All survival supplies may become scarce even if you have your own stash of prepper supplies.
Being selfish may sound harsh.
But your own supplies won’t last long if you try to help everyone else.
Having a community stash may help keep the peace. A city or town should store at a minimum:Click here to instantly download this Complete Checklist PDF. No purchase necessary.
While having a plan for surviving a pandemic as a community is great, the most important person to protect is numero uno.
The fact that you’re reading this right now means that you are several steps ahead of most.
So here are some additional steps YOU need to take to ensure you survive a pandemic.
Stock Up On Specific Prepper Gear
Pandemic Rated Gas Mask
The odds are, for a disease to reach epidemic global pandemic levels, it must be readily transferable through the air we breathe.
So any unfiltered air will be littered with infectious particles.
Wearing a high-quality gas mask is your first line of defense in such a scenario.
We recommend the Israel Civilian Gas Mask as a budget gas mask that’ll work for most people.
Or, for one of the top-of-the-line gas masks, we recommend the MIRA Safety CM-7M Military gas mask.
Duct Tape and Plastic Drop Cloths
So you need to turn your home into a sealed-up safe zone.
Plastic drop cloths taped over windows, doors, and any other potential leak points will help to create these safe zones in your house.
You can also create small quarantine zones within your entrance/exits.
In these areas, you can create simple procedures for your family to sanitize themselves with sanitation wipes.
And disinfect any personal items with Clorox bleach before entering the interior safe zones.
If the disease is in the air and your eyes are exposed, it’s a recipe for contracting the illness.
Eye goggles will keep your eyes protected when in an area outside your safe zone or when taking care of sick family members.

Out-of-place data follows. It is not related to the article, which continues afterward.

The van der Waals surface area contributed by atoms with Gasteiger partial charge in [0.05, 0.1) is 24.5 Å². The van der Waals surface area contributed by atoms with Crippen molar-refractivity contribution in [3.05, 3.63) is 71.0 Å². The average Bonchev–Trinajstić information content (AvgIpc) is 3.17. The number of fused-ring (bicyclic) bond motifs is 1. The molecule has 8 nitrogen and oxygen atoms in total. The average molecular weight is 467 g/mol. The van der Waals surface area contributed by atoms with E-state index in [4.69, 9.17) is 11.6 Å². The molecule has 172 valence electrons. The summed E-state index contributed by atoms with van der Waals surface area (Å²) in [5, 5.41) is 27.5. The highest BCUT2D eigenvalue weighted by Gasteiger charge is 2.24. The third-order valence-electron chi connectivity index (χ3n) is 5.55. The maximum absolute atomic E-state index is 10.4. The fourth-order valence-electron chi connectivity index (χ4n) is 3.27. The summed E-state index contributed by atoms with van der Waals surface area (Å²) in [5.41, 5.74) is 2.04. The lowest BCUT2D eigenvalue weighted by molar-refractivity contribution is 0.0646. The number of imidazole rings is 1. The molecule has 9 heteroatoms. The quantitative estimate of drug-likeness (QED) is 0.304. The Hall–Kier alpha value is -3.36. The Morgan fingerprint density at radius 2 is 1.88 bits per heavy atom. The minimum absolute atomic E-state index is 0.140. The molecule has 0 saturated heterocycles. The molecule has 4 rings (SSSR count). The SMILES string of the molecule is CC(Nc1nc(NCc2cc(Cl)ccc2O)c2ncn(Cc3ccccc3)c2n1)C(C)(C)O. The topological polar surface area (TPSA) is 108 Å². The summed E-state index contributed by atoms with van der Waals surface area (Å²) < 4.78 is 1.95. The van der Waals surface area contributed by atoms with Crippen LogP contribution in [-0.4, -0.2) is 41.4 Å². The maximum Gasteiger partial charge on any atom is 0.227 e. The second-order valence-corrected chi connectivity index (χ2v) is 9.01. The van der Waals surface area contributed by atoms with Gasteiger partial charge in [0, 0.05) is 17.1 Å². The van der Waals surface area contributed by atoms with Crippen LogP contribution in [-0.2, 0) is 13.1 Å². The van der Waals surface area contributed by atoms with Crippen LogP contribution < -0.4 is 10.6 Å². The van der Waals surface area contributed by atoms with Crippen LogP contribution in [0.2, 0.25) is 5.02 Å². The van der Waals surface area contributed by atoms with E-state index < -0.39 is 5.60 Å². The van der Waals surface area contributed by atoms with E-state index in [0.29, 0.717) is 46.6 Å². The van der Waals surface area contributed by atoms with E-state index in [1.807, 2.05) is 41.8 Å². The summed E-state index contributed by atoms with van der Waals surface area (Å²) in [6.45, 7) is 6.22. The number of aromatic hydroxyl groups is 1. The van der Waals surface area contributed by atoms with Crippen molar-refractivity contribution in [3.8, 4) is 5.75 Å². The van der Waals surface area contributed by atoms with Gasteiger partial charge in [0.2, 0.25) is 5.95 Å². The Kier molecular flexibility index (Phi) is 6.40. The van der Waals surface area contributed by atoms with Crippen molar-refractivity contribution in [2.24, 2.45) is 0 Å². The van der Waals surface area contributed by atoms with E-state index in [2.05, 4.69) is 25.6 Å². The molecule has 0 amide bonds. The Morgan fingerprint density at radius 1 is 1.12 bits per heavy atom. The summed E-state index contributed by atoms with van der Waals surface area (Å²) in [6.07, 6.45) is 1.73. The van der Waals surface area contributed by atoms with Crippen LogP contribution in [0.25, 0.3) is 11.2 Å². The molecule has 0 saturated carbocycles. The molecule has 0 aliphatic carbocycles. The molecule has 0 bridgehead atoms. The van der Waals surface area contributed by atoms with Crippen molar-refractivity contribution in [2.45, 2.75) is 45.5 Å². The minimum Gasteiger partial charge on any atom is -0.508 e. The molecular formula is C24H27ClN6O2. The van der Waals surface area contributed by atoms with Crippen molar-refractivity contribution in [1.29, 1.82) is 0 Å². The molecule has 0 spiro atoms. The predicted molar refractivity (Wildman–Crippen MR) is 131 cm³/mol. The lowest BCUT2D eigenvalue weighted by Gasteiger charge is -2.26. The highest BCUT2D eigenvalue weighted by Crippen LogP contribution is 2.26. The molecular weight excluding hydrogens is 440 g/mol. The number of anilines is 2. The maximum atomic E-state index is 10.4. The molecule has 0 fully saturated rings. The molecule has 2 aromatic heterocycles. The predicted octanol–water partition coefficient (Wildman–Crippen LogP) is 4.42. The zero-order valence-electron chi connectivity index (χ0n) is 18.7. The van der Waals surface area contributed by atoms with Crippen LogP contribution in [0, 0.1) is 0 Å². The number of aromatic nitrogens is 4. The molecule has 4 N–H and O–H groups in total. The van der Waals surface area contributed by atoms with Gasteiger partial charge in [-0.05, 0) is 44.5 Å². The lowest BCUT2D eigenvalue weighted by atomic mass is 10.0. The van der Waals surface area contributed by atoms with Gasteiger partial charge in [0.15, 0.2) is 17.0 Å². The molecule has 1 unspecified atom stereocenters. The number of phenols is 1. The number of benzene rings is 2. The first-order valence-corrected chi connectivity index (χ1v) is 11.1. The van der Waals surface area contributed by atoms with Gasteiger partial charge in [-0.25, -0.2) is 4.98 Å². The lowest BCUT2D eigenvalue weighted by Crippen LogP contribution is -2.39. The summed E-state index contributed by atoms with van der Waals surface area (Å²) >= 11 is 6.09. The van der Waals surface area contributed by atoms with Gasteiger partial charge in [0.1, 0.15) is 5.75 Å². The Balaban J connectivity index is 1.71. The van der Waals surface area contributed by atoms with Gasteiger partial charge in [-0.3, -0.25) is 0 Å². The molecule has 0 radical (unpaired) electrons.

So our hands are our most common body part for coming into contact with objects.
The objects that may be contaminated.
Having lots of disposable gloves on hand will help prevent you from getting the disease on your hands in the first place.
Some diseases are so contagious and intense that you’ll want to go all out and keep the germs and viruses off your skin.
A properly designed and worn Tyvek suit will keep your skin disease-free.
But not all hazmat suits are created equal.
Make sure you research the best suits to protect you against all contagious diseases.
Here’s our hazmat suits article to help you find the right one.
A bio-hazard bag is a location dedicated to any disposable item that may have come in contact with a pandemic disease.
Disposable gloves, rags, wipes, needles, etc.
Keep them in bags labeled to prevent accidental exposure to others.
Diapers (buy sizes for all family members)
Depending on the pandemic, humans may have severe diarrhea.
It may also leave the infected too weak to get to a bathroom.
In such situations, you’ll be glad you have a way to contain the mess with diapers.
Like diapers, having vomit bags designed for and dedicated to vomit will ensure proper containment of the infected bodily fluids and disposal.
NOTE: You need to buy these items TODAY.
If you try to buy these items after the pandemic spreads, millions will also be trying to buy these items.
There will not be enough supply for everyone.
So if you wait, it could be too late…
Keep Your Body Fit and Healthy
The simplest, most effective way of keeping yourself safe from disease and infection is to STAY HEALTHY.
The stronger your body and the more efficient your immune system, the less chance you get sick and die a horrible death.
Being healthy also means eating well, exercising regularly, going to the doctor for check-ups, staying hydrated, etc.
Besides reducing direct exposure, nothing will help protect you more than staying healthy.
Keep Your Regular Survival Stock Topped Up
Like any disaster scenario, you want to stock up on the necessities for living.
In the previous section, I mentioned having a community supply – an excellent idea, but don’t rely on it completely.
Keep a stockpile of supplies for yourself, and be thorough about the list of things you keep stocked:
- WATER is the most important thing you can store. If the faucets stop working for whatever reason (like if no one is manning the power station due to illness), anyone who doesn’t have water on hand will be in trouble. People should consume 1 gallon per person daily, so supply accordingly.
- Non-perishable survival food is necessary for obvious reasons. Keeping a stash of top sirloin steaks ready for the end of the world would be amazing, except that they’ll all go bad before you get the chance to enjoy them. You may not love canned or dehydrated foods, but they are your best bet for staving off hunger should food become scarce.